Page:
The school was established in March of last year, but the support is insufficient.
Financial support has to be strengthened and restricting policies have to be aggressively removed.
To rise to a university of world-class caliber, the school has to be free from financial restrictions.
Sang-Kyun Cha, the Director of SNU Graduate School of Data Sciences, interviewing with Seoul Economics Daily
“If Korea wants to discover new channels for economic growth after semiconductors, it has to nurture talents who can penetrate the global market with sharp weapons. We need to strengthen support for universities and loosen regulations.”
Sang-Kyun Cha (63), the Director of SNU Graduate School of Data Sciences, said in a recent interview with Seoul Economics Daily that “the world of innovation has a ‘winner-takes-all’ environment”, and emphasized that “the matter of developing talents and companies that can lead innovations is the deciding factor”.
SNU established the Graduate School of Data Sciences in March of last year to nurture talents in the field of AI and big data. The school, which started with 40 masters and 15 doctoral students, has now doubled the assigned quota, but the budget is lacking, at only 600 million won a year. Director Cha said, “Stanford University of the United States spent 300 billion won to build a separate building for their data science research and education, and UC Berkeley facilitates more than 1,000 students studying data science.” “The size of the investment and the talent nurturing program is incomparable”, added Cha.
Director Cha emphasized the need to expand financial support for advanced education from the government. Harvard University, Stanford University, Yale University, MIT, etc have development funds of 40 to 50 trillion won. The National University of Singapore alone has a fund of 10 trillion won, but SNU has a fund of less than 1 trillion won. He further said that “In the case of Harvard University, a third of its annual operational budget comes from the profits from the development funds.”, and emphasized that “To rise to a university of world-class caliber, the school has to be free from financial restrictions”.
Cha accentuated that whenever the opportunity arises, 10 startups with a corporate value of 100 trillion wons (Hectocones) must be developed. The reason is that Korea did well in the past industrialization era by being a “fast follower”, but to be a “first mover” in the current and future era, disruptive innovation needs to occur, but such innovations do not occur well in the existing industrial and corporate setting. He said that “Legacy (traditional) industries such as the semiconductor industries are necessary, but we can keep on living solely on bread and butter.”, and that “through the development of startups, we have to look for new channels for economic growth.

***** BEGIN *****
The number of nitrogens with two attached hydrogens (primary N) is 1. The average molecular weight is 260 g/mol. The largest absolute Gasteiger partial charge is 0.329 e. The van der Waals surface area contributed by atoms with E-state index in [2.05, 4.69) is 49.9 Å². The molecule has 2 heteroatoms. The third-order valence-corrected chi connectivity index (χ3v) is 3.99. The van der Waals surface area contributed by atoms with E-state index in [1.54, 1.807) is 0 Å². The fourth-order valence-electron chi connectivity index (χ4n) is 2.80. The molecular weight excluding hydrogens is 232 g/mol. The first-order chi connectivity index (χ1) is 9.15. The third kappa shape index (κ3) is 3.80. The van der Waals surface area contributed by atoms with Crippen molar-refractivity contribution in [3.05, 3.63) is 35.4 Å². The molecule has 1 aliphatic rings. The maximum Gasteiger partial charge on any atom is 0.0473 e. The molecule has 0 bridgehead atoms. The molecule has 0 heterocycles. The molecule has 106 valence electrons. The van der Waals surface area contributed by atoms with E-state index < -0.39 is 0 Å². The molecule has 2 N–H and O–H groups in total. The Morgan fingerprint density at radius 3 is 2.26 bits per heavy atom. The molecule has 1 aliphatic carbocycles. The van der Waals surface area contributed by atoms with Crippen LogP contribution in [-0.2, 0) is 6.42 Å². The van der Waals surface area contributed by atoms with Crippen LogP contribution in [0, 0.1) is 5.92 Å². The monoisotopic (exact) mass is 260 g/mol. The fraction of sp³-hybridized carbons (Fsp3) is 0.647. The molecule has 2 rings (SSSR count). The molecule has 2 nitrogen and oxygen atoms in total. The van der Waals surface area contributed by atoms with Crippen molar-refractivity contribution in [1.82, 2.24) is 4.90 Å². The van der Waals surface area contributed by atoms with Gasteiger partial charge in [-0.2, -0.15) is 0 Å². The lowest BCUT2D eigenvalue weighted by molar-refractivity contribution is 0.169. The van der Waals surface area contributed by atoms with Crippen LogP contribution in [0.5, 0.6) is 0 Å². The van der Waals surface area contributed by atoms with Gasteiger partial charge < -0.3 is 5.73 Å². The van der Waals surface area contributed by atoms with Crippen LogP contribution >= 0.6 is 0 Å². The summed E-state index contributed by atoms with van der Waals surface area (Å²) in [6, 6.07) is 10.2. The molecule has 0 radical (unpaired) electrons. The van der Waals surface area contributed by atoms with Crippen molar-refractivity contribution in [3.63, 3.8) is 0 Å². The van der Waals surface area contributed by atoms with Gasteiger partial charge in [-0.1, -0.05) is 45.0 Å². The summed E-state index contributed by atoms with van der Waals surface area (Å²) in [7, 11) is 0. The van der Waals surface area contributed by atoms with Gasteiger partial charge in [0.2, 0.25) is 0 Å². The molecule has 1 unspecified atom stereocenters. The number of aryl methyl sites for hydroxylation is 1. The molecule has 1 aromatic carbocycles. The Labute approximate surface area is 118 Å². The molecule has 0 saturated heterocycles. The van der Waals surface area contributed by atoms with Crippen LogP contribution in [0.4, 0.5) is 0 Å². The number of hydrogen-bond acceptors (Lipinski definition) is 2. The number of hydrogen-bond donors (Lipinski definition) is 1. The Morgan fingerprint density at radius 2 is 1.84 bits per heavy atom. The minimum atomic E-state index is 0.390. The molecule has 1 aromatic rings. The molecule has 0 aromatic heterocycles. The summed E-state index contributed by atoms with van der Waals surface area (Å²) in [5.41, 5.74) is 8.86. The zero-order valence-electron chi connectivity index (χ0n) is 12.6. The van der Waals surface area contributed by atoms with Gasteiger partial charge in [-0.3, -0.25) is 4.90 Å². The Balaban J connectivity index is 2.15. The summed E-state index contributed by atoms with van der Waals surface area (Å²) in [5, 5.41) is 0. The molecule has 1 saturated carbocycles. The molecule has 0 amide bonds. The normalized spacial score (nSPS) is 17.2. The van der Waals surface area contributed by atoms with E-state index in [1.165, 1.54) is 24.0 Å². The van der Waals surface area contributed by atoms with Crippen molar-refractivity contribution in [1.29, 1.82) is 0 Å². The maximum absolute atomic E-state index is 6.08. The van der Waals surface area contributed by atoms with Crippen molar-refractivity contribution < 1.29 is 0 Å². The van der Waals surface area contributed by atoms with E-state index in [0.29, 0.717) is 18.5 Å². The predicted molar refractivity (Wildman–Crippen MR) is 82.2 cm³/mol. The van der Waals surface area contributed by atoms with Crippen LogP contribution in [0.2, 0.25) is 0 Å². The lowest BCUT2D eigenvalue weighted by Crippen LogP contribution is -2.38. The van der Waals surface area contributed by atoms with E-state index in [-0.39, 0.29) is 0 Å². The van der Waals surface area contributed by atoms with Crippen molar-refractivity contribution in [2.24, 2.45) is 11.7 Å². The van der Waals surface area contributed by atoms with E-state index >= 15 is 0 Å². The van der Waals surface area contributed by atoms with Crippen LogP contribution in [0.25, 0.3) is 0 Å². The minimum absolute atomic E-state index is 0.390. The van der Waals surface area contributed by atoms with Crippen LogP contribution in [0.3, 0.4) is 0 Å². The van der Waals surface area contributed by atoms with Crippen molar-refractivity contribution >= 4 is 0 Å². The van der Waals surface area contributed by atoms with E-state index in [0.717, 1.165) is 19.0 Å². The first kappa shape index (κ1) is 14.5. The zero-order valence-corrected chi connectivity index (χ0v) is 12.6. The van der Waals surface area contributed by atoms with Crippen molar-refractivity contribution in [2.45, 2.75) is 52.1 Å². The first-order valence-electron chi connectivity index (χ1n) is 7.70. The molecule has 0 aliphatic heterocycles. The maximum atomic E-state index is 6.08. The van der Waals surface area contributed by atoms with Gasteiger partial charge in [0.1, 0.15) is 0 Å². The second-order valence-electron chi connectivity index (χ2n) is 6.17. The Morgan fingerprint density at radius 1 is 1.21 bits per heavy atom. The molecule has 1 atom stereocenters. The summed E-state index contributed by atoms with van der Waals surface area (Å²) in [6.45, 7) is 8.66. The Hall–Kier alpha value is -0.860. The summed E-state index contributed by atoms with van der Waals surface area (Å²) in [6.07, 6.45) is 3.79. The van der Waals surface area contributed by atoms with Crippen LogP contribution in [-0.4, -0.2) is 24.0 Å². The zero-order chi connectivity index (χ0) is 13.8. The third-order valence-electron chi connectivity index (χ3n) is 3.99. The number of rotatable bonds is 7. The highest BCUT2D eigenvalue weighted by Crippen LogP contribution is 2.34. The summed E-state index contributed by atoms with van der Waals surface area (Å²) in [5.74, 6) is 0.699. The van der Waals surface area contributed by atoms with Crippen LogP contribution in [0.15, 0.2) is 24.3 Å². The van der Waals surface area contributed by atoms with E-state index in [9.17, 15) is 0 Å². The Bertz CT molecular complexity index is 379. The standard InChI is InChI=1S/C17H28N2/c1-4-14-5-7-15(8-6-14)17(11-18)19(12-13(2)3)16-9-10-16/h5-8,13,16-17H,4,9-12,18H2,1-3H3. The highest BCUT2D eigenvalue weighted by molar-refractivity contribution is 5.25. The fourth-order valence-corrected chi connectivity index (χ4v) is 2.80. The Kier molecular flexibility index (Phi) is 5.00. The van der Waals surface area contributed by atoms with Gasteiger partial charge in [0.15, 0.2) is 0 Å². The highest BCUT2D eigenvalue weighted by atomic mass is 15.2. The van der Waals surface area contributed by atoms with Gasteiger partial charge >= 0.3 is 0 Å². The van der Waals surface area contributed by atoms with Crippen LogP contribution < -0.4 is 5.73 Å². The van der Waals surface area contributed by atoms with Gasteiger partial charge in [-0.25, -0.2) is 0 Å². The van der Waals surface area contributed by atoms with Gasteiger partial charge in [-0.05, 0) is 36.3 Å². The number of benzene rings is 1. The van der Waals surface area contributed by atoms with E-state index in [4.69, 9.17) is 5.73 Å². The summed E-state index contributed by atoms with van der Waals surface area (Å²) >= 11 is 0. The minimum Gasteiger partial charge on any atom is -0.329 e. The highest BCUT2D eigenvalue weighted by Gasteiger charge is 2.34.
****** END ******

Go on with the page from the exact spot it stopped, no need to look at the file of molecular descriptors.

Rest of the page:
Director Cha cited Databricks, which was founded by professors at UC Berkeley as an example of how universities can and should serve as “hubs of innovation ecosystems” to nurture startups. Databricks is a software company that provides services that allow for quick classification and processing of data owned by other companies.
He also argued for the liberalization of college entrance exams and the weakening of regulations on tuition fees. He said that “Having all universities select students based on the same criteria is to put all eggs in one basket, in the scenario of investments.”, and emphasized that “The criteria for admission have to become more diverse”. He added, “In the case of the United States, the tuition fees could be raised, but the students are financially protected by the scholarships funded by the development funds, so that they can receive quality education.”, and that “Regulations have to be loosened so that universities can be run in the framework of autonomy, freedom, and democracy”.
Director Cha predicts that with the expansion of universities’ autonomy admission, the pre-university education curriculum will change accordingly. He emphasized that “The important thing for the future generation is the storytelling ability.”, and that “education at the pre-university level should be focused on nurturing storytelling abilities, which describes the ability to carry out objective thinking and reasoning skills based on historical and data evidence, and the ability to communicate such information as a comprehensible story.”
Translated by: Do-Hyung Kim, English Editor of the Department of Electrical and Computer Engineering, firstname.lastname@example.org